The Mask, an essay on the war aspect of Ernest Hemingway's "A Farewell To Arms."

Essay by ExilyA+, April 2003

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The Mask

They create the mask, a thing to hide behind, a veil before the eyes that removes faces and replaces them with targets. They fill our ears with glory, to drown out the screams, and replace the bodies of those we have loved with medals shiny and new, washed clean of the blood that stained them. Those that have worn the mask come from behind it forever changed, never knowing that it was the mask that changed them. The uniform removes the ears and imprisons thoughts, drawing lines of black and white until the gray beneath is lost to the eye. "The military world is characterized by the absence of freedom --in other words, rigorous discipline-- enforced inactivity, ignorance, cruelty, debauchery and drunkenness. And yet this is the highest caste in society, respected by all. Tens of thousands of men meet ... to massacre one another: to kill and maim, and then they will offer up thanksgiving services for having slain such vast numbers (they even exaggerate the number) and proclaim a victory, supposing that the more men they have slaughtered the more credit to them."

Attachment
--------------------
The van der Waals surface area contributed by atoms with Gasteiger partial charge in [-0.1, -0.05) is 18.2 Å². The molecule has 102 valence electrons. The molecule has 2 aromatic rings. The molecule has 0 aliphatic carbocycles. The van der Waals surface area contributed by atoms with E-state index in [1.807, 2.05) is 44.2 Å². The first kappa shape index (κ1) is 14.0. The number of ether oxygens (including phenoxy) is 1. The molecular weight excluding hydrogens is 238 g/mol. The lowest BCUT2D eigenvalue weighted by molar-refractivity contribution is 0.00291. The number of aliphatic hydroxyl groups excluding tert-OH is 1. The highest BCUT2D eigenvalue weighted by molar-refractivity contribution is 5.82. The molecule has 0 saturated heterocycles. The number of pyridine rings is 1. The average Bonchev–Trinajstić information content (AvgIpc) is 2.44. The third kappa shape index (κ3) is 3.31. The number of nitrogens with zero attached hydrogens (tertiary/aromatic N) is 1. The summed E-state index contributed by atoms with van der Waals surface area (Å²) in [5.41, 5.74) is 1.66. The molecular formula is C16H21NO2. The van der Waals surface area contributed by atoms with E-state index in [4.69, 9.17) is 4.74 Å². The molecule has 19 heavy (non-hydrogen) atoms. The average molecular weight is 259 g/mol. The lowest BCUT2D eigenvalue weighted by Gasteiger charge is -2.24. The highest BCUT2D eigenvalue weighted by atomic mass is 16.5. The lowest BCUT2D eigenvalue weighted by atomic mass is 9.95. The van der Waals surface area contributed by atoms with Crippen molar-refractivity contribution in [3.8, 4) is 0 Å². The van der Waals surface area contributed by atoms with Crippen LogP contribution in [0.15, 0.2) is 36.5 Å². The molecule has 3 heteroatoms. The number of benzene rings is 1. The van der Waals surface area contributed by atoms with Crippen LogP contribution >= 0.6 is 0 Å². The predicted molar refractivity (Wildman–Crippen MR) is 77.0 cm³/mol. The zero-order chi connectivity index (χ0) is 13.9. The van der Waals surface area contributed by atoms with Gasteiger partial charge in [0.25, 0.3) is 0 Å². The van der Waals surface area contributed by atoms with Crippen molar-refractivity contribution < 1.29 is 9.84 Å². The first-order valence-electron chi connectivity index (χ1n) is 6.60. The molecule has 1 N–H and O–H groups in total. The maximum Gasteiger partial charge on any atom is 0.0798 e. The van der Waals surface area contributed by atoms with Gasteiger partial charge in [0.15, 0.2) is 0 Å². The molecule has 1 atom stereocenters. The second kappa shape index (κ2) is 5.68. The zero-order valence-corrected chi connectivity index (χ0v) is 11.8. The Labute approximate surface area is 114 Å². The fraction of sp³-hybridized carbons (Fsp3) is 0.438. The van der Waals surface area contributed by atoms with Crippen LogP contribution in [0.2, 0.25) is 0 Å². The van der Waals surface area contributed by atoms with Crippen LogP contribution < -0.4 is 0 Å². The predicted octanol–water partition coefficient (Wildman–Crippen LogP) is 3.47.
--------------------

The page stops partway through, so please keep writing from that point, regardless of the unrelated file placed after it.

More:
(Tolstoy). We see this from the very beginning of Ernest Hemingway's A Farewell to Arms. And through the eyes of Frederic Henry, an American Lieutenant in the Italian army we begin to know the mask.

The reader is thrown into the novel with a statement that shows a major part of the mask, the cold and calculated way humans are reduced to numbers. "At the start of the winter came the permanent rain and with the rain came the cholera. But it was checked and in the end only seven thousand died." (Pg. 4) The young men lost are regarded with as much sympathy as one can muster for 'expected necessary...